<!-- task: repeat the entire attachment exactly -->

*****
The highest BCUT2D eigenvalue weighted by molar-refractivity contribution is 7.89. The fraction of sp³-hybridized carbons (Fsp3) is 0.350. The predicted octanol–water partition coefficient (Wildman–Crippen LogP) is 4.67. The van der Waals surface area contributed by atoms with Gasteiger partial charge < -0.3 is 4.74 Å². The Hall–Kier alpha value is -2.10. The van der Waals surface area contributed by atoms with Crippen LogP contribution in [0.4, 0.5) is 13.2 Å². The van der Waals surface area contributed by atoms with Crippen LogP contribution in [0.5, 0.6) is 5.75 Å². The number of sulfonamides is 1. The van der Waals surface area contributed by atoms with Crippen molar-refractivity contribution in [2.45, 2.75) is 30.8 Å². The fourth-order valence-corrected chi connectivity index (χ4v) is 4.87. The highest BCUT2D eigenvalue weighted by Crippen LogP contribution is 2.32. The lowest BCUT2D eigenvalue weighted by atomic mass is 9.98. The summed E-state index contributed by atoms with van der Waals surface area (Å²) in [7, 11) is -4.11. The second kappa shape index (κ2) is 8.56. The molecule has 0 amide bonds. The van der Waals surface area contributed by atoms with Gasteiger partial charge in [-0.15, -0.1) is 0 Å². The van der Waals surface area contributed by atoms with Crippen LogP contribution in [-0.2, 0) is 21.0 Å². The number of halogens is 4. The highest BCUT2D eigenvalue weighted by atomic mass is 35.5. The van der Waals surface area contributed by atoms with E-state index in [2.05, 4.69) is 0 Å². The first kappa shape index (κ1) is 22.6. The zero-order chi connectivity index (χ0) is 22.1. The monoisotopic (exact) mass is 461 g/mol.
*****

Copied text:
The highest BCUT2D eigenvalue weighted by molar-refractivity contribution is 7.89. The fraction of sp³-hybridized carbons (Fsp3) is 0.350. The predicted octanol–water partition coefficient (Wildman–Crippen LogP) is 4.67. The van der Waals surface area contributed by atoms with Gasteiger partial charge < -0.3 is 4.74 Å². The Hall–Kier alpha value is -2.10. The van der Waals surface area contributed by atoms with Crippen LogP contribution in [0.4, 0.5) is 13.2 Å². The van der Waals surface area contributed by atoms with Crippen LogP contribution in [0.5, 0.6) is 5.75 Å². The number of sulfonamides is 1. The van der Waals surface area contributed by atoms with Crippen molar-refractivity contribution in [2.45, 2.75) is 30.8 Å². The fourth-order valence-corrected chi connectivity index (χ4v) is 4.87. The highest BCUT2D eigenvalue weighted by Crippen LogP contribution is 2.32. The lowest BCUT2D eigenvalue weighted by atomic mass is 9.98. The summed E-state index contributed by atoms with van der Waals surface area (Å²) in [7, 11) is -4.11. The second kappa shape index (κ2) is 8.56. The molecule has 0 amide bonds. The van der Waals surface area contributed by atoms with Gasteiger partial charge in [-0.15, -0.1) is 0 Å². The van der Waals surface area contributed by atoms with Crippen LogP contribution in [-0.2, 0) is 21.0 Å². The number of halogens is 4. The highest BCUT2D eigenvalue weighted by atomic mass is 35.5. The van der Waals surface area contributed by atoms with E-state index in [2.05, 4.69) is 0 Å². The first kappa shape index (κ1) is 22.6. The zero-order chi connectivity index (χ0) is 22.1. The monoisotopic (exact) mass is 461 g/mol.